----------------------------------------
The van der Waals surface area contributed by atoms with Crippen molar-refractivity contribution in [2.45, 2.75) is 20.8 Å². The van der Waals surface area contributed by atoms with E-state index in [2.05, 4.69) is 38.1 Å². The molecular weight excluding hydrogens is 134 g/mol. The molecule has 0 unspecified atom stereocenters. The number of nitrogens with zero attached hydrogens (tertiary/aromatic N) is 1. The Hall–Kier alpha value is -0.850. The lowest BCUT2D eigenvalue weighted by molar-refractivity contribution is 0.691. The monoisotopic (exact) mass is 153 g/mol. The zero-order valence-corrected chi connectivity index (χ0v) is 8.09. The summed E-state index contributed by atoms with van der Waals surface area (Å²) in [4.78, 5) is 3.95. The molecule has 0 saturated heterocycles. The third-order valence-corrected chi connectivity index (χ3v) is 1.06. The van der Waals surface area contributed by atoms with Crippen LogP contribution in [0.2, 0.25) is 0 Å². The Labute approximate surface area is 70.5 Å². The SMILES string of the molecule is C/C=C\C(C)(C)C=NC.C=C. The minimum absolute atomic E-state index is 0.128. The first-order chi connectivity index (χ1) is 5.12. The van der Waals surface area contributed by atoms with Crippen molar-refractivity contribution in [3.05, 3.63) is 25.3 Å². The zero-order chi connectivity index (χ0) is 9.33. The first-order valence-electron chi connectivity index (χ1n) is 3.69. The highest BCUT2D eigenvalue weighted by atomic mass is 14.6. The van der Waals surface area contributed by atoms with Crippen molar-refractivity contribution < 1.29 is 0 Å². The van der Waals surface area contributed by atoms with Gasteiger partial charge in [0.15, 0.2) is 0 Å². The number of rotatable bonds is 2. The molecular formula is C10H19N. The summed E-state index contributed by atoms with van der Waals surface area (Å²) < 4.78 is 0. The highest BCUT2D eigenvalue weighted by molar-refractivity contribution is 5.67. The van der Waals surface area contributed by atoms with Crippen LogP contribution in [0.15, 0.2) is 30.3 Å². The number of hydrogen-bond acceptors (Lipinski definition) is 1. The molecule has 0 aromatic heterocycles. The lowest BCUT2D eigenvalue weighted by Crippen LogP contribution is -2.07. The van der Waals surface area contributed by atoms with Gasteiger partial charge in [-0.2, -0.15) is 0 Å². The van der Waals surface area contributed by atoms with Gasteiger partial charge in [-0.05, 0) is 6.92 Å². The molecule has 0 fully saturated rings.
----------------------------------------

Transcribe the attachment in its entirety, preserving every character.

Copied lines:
The van der Waals surface area contributed by atoms with Crippen molar-refractivity contribution in [2.45, 2.75) is 20.8 Å². The van der Waals surface area contributed by atoms with E-state index in [2.05, 4.69) is 38.1 Å². The molecular weight excluding hydrogens is 134 g/mol. The molecule has 0 unspecified atom stereocenters. The number of nitrogens with zero attached hydrogens (tertiary/aromatic N) is 1. The Hall–Kier alpha value is -0.850. The lowest BCUT2D eigenvalue weighted by molar-refractivity contribution is 0.691. The monoisotopic (exact) mass is 153 g/mol. The zero-order valence-corrected chi connectivity index (χ0v) is 8.09. The summed E-state index contributed by atoms with van der Waals surface area (Å²) in [4.78, 5) is 3.95. The molecule has 0 saturated heterocycles. The third-order valence-corrected chi connectivity index (χ3v) is 1.06. The van der Waals surface area contributed by atoms with Crippen LogP contribution in [0.2, 0.25) is 0 Å². The Labute approximate surface area is 70.5 Å². The SMILES string of the molecule is C/C=C\C(C)(C)C=NC.C=C. The minimum absolute atomic E-state index is 0.128. The first-order chi connectivity index (χ1) is 5.12. The van der Waals surface area contributed by atoms with Crippen molar-refractivity contribution in [3.05, 3.63) is 25.3 Å². The zero-order chi connectivity index (χ0) is 9.33. The first-order valence-electron chi connectivity index (χ1n) is 3.69. The highest BCUT2D eigenvalue weighted by atomic mass is 14.6. The van der Waals surface area contributed by atoms with Crippen molar-refractivity contribution < 1.29 is 0 Å². The van der Waals surface area contributed by atoms with Gasteiger partial charge in [0.15, 0.2) is 0 Å². The number of rotatable bonds is 2. The molecular formula is C10H19N. The summed E-state index contributed by atoms with van der Waals surface area (Å²) < 4.78 is 0. The highest BCUT2D eigenvalue weighted by molar-refractivity contribution is 5.67. The van der Waals surface area contributed by atoms with Crippen LogP contribution in [0.15, 0.2) is 30.3 Å². The number of hydrogen-bond acceptors (Lipinski definition) is 1. The molecule has 0 aromatic heterocycles. The lowest BCUT2D eigenvalue weighted by Crippen LogP contribution is -2.07. The van der Waals surface area contributed by atoms with Gasteiger partial charge in [-0.2, -0.15) is 0 Å². The van der Waals surface area contributed by atoms with Gasteiger partial charge in [-0.05, 0) is 6.92 Å². The molecule has 0 fully saturated rings.